Lockout fee is excessive
I am a senior citizen, aged 89, who has lived in Peter Cooper for 65 years. Contrary to the various letters that you have printed here regarding the problems with living in these buildings, I have never had a complaint before. I have loved living here. Following is the story of my huge dissatisfaction with PCV/ST.
I have waited to write this so that I could cool off with my intense anger and write a really practical and thoughtful letter re: the situation. Here goes:
About a month or so ago at noon, I came home to enter my apartment and found that I did not have my key and door card. (These are in one small case.) So, I went to the guard house and explained my problem and he was most sympathetic and kind and called for another guard to come with my key.
I must tell you here and now that in all the 65 years I have never needed to have assistance to enter my apartment because I never lost or misplaced my keys before. In any case — a guard came and cheerfully let me in.
I later found my key, but had other spares in the house so I needed no replacement. I even tipped the guard for his fast and polite response.
In any case, I got a bill… and here is the rub. The thing I am most disturbed about. The bill was for $85 plus tax of $6.62.
Especially because I have never had a demerit before — even criminals and DUI people get a chance — at least a reasonable one. I can see that they might charge something for the problem they thought was so dire… maybe $25, but $85 plus tax is utterly beyond words. I paid my rent bill and sent along another check for the unbelievable charge. I marked it “in protest.” Not that it will do any good, but I want everyone to know just how thoughtless and mean-spirited CW is to a longtime elder tenant. If they can do that to me, then who knows what comes next?
Okay, now I have said it and if anyone thinks this is a reasonable charge, I would like to know. So far those who do know are absolutely surprised and discomforted by it. I thought that the community should know what the policy is these days. I did speak with a very nice young man from “management” and he did try a number of times to alleviate this manner — to no avail.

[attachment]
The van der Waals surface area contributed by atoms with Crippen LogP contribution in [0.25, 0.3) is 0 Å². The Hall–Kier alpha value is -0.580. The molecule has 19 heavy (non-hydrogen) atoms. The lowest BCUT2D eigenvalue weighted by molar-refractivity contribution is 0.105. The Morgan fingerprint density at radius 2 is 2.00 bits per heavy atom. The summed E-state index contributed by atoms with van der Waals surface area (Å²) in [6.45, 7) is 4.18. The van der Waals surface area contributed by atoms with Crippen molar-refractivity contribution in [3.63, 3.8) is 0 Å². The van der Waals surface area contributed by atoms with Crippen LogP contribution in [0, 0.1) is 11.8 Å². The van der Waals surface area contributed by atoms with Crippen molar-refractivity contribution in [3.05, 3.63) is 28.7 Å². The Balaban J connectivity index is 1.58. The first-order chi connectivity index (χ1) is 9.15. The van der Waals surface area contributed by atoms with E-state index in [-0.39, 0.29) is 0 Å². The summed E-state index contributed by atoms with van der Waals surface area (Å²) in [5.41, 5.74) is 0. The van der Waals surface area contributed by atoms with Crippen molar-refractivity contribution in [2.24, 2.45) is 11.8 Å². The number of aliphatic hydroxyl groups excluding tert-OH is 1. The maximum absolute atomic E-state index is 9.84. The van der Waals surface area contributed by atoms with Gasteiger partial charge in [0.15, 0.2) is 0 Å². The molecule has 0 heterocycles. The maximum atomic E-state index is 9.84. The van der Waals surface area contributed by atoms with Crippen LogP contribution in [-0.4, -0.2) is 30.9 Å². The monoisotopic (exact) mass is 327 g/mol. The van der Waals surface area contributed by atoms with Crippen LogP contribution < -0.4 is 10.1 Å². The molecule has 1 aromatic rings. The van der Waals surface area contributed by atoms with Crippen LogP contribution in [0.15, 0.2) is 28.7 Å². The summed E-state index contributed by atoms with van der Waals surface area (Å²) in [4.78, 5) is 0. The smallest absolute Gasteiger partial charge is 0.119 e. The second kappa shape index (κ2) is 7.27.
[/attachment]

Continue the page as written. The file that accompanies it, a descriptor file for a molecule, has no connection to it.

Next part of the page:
So, that is that and now I must join those who feel they have been mistreated here at PCV/ST. I regret having to do it, but sometimes it takes only one thing to destroy a lifetime of beliefs.
Best to the community.
H. Spring, PCV
Machines leaving residents hung out to dry
Re: “Amenities spaces, gym to reopen, management to move to Oval Concierge,” T&V, June 13
Regarding the above article, I felt compelled to respond to the portion of your article regarding the “new” washers/dryers. There is no way in God’s little green acres these machines are “new.” There are no instructions on how they should be used and are definitely dangerous since the dryers are located directly above the top-loading washers.
Too many residents bang their heads on the bottoms of the dryers when trying to get their wash out, me included. Also, it’s impossible to see if you’ve gotten all your wash out. I took someone else’s leftovers out because laundry couldn’t be seen.
Instructions: Don’t make me laugh. What instructions? Apparently, the washers are not being used properly so instructions should have been mandatory. There is a little triangle slot on the top of the washer to the right, once you open the lid. Checking what was put in there, I found laundry detergent, bleach water, and fabric softener in those slots.
It seems that in order to use the machines properly, residents should open the lid, let some water in, add the detergent, and put in the load of clothing. Should you need bleach water, then that’s what the slot is for. As for the center post (no cover on the top), that’s where the fabric softener should go. Upon lifting the lid of the washer, you can see that there was something there but through use, whatever writing was there, is gone.
The only reason I knew where everything went was because a resident of my building told me after several trials and errors on her part.
As to the dryers, your guess is as good as mine.
Marcia Robinson, PCV